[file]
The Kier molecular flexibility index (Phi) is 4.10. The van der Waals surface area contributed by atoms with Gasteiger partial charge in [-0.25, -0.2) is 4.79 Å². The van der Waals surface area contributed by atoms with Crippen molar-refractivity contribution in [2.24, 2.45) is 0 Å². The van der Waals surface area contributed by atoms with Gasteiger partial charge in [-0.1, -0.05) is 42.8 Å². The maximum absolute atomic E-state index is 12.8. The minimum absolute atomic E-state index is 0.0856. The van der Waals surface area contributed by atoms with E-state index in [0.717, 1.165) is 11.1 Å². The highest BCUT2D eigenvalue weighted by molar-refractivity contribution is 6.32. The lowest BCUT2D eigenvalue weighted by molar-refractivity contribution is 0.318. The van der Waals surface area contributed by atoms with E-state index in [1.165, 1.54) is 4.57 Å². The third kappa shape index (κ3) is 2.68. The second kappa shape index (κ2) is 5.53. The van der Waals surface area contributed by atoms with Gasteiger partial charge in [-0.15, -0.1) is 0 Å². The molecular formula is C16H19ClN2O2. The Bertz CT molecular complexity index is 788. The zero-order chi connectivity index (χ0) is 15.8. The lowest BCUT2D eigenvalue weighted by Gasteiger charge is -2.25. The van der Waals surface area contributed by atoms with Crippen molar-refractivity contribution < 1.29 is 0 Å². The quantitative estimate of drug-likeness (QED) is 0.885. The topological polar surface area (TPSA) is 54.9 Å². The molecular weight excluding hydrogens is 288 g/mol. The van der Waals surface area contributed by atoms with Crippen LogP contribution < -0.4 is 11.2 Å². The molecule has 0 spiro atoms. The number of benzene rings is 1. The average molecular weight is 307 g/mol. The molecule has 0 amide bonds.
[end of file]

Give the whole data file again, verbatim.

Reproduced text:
The Kier molecular flexibility index (Phi) is 4.10. The van der Waals surface area contributed by atoms with Gasteiger partial charge in [-0.25, -0.2) is 4.79 Å². The van der Waals surface area contributed by atoms with Crippen molar-refractivity contribution in [2.24, 2.45) is 0 Å². The van der Waals surface area contributed by atoms with Gasteiger partial charge in [-0.1, -0.05) is 42.8 Å². The maximum absolute atomic E-state index is 12.8. The minimum absolute atomic E-state index is 0.0856. The van der Waals surface area contributed by atoms with E-state index in [0.717, 1.165) is 11.1 Å². The highest BCUT2D eigenvalue weighted by molar-refractivity contribution is 6.32. The lowest BCUT2D eigenvalue weighted by molar-refractivity contribution is 0.318. The van der Waals surface area contributed by atoms with E-state index in [1.165, 1.54) is 4.57 Å². The third kappa shape index (κ3) is 2.68. The second kappa shape index (κ2) is 5.53. The van der Waals surface area contributed by atoms with Gasteiger partial charge in [-0.15, -0.1) is 0 Å². The molecular formula is C16H19ClN2O2. The Bertz CT molecular complexity index is 788. The zero-order chi connectivity index (χ0) is 15.8. The lowest BCUT2D eigenvalue weighted by Gasteiger charge is -2.25. The van der Waals surface area contributed by atoms with Crippen molar-refractivity contribution < 1.29 is 0 Å². The quantitative estimate of drug-likeness (QED) is 0.885. The topological polar surface area (TPSA) is 54.9 Å². The molecular weight excluding hydrogens is 288 g/mol. The van der Waals surface area contributed by atoms with Crippen LogP contribution < -0.4 is 11.2 Å². The molecule has 0 spiro atoms. The number of benzene rings is 1. The average molecular weight is 307 g/mol. The molecule has 0 amide bonds.